Chaucer’s Virtual Author Talk Maureen Murdock

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Date & Time

Thu, Nov 12 6:00 PM - 7:00 PM

Address (map)

Virtual

Venue (website)

Virtual

Please join us for a virtual author talk with local  Maureen Murdock who recently re-released her 1990 book

THE HEROINE’S JOURNEY.

 

For event Information please check out the Chaucer’s website chaucersbooks.com and click on the “Events” tab.  Thank you,

 

The Heroine’s Journey describes contemporary woman’s search for wholeness in a society where she has been defined according to masculine values. Drawing on cultural myths and fairy tales, ancient symbols and goddesses, and the dreams of contemporary women, Murdock illustrates the need for–and the reality of–feminine values in Western culture. This special anniversary edition, with a new foreword by Christine Downing and preface by the author, illuminates that this need is just as relevant today as it was when the book was originally published thirty years ago.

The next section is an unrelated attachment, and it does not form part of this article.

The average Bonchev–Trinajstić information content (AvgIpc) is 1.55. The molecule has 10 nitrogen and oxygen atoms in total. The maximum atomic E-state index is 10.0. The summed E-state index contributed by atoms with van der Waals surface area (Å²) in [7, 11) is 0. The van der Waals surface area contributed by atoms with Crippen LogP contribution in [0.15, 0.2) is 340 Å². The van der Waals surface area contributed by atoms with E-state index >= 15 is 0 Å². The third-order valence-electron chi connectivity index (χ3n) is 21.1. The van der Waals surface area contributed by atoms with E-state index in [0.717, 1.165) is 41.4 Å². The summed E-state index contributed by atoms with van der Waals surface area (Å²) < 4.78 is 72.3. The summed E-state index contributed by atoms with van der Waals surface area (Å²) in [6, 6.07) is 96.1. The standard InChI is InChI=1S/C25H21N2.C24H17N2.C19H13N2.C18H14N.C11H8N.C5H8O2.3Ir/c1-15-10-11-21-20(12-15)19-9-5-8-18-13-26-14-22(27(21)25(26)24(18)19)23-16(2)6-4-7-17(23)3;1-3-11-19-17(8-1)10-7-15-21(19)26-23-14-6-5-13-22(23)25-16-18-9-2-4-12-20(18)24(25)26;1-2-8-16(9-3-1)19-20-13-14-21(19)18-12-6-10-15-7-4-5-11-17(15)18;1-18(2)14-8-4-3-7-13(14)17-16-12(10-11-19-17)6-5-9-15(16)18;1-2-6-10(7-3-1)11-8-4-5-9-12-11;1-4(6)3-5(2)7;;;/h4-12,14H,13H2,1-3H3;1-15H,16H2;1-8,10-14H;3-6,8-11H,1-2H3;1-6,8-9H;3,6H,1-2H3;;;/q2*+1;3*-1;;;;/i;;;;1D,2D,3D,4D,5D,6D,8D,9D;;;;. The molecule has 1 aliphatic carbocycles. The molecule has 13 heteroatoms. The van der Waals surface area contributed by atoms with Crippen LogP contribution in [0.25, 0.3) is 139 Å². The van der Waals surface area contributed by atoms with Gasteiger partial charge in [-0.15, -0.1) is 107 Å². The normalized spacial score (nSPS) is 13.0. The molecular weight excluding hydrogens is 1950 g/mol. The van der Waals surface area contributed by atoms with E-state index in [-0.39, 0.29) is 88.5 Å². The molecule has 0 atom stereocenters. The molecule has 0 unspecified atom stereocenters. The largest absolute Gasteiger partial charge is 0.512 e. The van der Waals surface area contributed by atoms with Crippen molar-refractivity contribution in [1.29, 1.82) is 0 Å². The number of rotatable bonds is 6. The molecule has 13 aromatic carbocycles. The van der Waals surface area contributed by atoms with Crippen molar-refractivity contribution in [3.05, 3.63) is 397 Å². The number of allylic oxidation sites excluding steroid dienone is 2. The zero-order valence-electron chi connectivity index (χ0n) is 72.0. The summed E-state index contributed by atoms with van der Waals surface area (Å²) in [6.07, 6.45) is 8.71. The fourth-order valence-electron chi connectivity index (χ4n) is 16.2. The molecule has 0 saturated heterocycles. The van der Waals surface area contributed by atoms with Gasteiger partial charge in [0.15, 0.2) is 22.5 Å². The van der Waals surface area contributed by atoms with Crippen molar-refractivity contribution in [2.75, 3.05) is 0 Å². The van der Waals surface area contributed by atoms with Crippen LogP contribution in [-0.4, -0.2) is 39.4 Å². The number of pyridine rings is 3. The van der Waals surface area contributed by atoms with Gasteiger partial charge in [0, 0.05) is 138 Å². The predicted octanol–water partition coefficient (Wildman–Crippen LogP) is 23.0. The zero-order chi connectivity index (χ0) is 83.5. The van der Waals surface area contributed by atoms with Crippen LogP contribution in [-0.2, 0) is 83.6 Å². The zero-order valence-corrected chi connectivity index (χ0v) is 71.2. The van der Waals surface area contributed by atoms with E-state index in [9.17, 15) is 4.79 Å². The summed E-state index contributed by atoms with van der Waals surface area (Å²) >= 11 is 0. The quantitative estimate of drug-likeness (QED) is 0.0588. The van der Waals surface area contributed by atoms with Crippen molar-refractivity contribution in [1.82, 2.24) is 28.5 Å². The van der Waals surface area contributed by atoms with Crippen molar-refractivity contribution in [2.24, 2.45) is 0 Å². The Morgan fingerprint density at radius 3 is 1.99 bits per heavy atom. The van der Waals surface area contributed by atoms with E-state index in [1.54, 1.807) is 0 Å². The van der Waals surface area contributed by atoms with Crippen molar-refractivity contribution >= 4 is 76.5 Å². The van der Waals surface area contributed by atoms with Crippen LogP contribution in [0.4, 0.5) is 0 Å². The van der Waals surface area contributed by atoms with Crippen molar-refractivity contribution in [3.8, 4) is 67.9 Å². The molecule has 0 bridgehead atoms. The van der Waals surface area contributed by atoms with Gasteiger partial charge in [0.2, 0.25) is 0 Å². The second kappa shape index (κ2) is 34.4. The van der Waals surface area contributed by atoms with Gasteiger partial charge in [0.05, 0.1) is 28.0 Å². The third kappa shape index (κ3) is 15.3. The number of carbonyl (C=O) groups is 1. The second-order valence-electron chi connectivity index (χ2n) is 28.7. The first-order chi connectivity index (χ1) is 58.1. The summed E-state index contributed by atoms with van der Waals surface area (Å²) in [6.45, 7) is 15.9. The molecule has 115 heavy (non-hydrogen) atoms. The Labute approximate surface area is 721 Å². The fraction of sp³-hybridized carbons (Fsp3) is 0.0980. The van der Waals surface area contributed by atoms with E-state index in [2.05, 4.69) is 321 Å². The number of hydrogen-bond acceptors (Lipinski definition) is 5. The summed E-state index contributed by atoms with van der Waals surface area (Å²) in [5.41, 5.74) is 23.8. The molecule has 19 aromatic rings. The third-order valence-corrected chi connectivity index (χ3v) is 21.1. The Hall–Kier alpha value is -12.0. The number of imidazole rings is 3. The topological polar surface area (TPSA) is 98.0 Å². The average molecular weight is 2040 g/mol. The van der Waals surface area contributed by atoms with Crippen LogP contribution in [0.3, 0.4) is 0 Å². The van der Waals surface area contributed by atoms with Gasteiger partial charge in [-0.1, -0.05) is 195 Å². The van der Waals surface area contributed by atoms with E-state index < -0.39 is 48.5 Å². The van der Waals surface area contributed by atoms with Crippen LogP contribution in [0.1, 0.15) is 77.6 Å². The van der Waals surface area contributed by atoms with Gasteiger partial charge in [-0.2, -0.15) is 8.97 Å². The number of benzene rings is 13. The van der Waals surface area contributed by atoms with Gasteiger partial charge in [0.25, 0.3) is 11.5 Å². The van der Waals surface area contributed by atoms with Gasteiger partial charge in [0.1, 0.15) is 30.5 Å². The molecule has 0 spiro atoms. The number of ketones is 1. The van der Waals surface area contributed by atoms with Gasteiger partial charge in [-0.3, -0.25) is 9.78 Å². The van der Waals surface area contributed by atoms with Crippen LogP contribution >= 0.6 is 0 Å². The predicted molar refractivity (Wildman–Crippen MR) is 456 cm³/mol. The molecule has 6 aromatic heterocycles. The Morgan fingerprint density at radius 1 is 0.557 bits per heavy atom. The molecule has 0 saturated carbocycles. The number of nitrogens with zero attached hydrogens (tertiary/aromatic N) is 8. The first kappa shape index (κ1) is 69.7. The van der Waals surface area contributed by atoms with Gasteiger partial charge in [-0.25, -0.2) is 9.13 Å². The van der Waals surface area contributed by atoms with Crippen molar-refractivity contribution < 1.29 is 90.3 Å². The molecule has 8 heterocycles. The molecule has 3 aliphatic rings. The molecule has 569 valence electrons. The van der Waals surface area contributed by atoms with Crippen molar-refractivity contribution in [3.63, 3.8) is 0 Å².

Maureen Murdock is generally regarded as the first to chart an alternative to Joseph Campbell’s Hero’s Journey narrative paradigm that she believed is more appropriate for women’s life journeys.  As a student of Campbell’s,  Murdock,  came to believe that the Hero’s Journey model did not adequately address the psycho-spiritual journey of women. She developed a model of a  heroine’s journey based on her work with women in therapy.  When she showed it to Campbell in 1983, Campbell reportedly said, “Women don’t need to make the journey. In the whole mythological journey, the woman is there. All she has to do is realize that she’s the place that people are trying to get to.” Perhaps Campbell viewed the hero’s journey as a journey toward wholeness, and in a patriarchal society in which men subordinate qualities traditionally associated with the feminine, the search for wholeness would lead to their  reclaiming so-called feminine qualities and values.  However, it appears that Campbell was either uninterested in women’ reclaiming qualities that had been lost to them through enculturation or those that had never been viewed as rightfully theirs, or he was blinded by the fact that the myths that he was examining involved male figures.  At any rate, Murdock became convinced that women were involved in their own psycho-spiritual journeys and quests and developed the following model.

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